===

So the participation formula becomes:
Participation = (AvgParticipationOfHighBracket / AvgParticipationOfMyBracket) * (myParticipation / totalParticipation)

And the ratings (accumulation) formula becomes:
myNewRating += (AverageRatingsOfPlayersInGame / 100) * (Participation)

Note that PVP match rewards, and the score screen, will still be based upon (myParticipation / totalParticipation).

===

By applying the bracket coefficient to the participation component and not the entire ratings formula, players from lower brackets are rewarded slightly for competing against players from higher brackets, while the ratings calculation (in that situation of mixed brackets) would be largely unaffected for the players from higher brackets.

===

How does this sound?

I have edited the original post to reflect this feedback. Take a look and let me know. And thanks again for the excellent feedback.
Lt. Commander
Join Date: Dec 2007
Posts: 120
# 28
03-25-2010, 01:43 AM
Quote:
Originally Posted by PSIRockin
Figuring out how to best calculate someone's contributions would be very complicated. The best example I have is in SalvOp, and this is a pretty common scenario for both sides.
As you can see from the original post, we take into account virtually every action from every PVPer in a single match.

This applies best to arena (deathmatch). I am still unsure how to include objective-based participation, such as in capture-and-hold maps. My first reaction is to ignore objective-based scores for participation and ratings calculations, but keep objective-based scores as part of the reward calculation at end of match.
Lt. Commander
Join Date: Dec 2007
Posts: 120
# 29
03-25-2010, 08:51 AM
OP has my full support.
Lt. Commander
Join Date: Dec 2007
Posts: 120
# 30
03-25-2010, 01:55 PM
Quote:
Originally Posted by Matt_Dravis
I am still unsure how to include objective-based participation, such as in capture-and-hold maps. My first reaction is to ignore objective-based scores for participation and ratings calculations, but keep objective-based scores as part of the reward calculation at end of match.
If you're a member of a "good" capture and hold team, your role may be to ninja unguarded points or to stand guard at one that's not seeing heavy fighting in order to prevent it from being stolen. Strategically smart play should be rewarded, not punished.

One mechanism for doing this could be to have all scoring areas on a map "pulse" contribution points to people who are near them. Contribution per pulse could be something like:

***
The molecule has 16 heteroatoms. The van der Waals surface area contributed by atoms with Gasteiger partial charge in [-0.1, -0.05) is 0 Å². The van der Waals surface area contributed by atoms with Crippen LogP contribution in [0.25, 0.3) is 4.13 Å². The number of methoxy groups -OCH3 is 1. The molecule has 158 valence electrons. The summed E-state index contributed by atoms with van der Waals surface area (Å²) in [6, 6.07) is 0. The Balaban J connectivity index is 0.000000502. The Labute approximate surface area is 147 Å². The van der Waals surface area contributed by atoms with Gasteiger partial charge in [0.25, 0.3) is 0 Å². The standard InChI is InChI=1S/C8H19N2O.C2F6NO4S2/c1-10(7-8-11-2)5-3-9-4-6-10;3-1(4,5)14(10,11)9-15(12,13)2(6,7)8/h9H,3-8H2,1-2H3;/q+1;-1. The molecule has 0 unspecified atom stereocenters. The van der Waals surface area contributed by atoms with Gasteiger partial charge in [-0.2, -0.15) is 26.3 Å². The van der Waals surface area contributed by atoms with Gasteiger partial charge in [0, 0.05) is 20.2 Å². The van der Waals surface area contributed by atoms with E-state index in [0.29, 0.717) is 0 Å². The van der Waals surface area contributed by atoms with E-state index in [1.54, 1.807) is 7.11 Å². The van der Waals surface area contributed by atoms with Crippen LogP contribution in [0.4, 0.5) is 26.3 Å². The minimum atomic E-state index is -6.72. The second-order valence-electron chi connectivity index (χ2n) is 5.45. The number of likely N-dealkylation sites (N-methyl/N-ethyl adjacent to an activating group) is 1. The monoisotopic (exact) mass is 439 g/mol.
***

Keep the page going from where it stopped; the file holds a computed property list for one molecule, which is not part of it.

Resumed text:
Tier modifier * 1000 * number of points held by your team / number of players at that point

This would make it more lucrative to guard flags when your team is ahead (i.e. strategy favors a defensive posture), but not to pile defenders at "cold" points (because of the splitting).

Flags also pulse points during combat, so a solo defender fighting off a ninja would continue receiving flag points in addition to the (relatively sparse) combat contribution. If an area gets "hot", the flag bonus becomes less and less significant since more people are present - but you'd be getting combat contributions instead.

Flags would pulse points to both friendly and attacking players, so sitting at an unguarded point while it caps gives you contribution points as well. Attacking a lightly-defended point would similarly give you contribution points (you'd be splitting them 50/50 with a solo defender until one of you died, of course).

Finally, the system rewards player who fight near flags in general. It pulls action toward the important areas of the map and slightly penalizes people who chase way outside the normal map area - that kind of combat generally contributes less to your side's victory, after all. Arguably, if your team was winning, then you might be doing something useful by pulling enemies away from the points, but you'd be getting combat points for your effort most likely, and it's pretty much indistinguishable whether you're in the middle of nowhere because you're really smart or really dumb.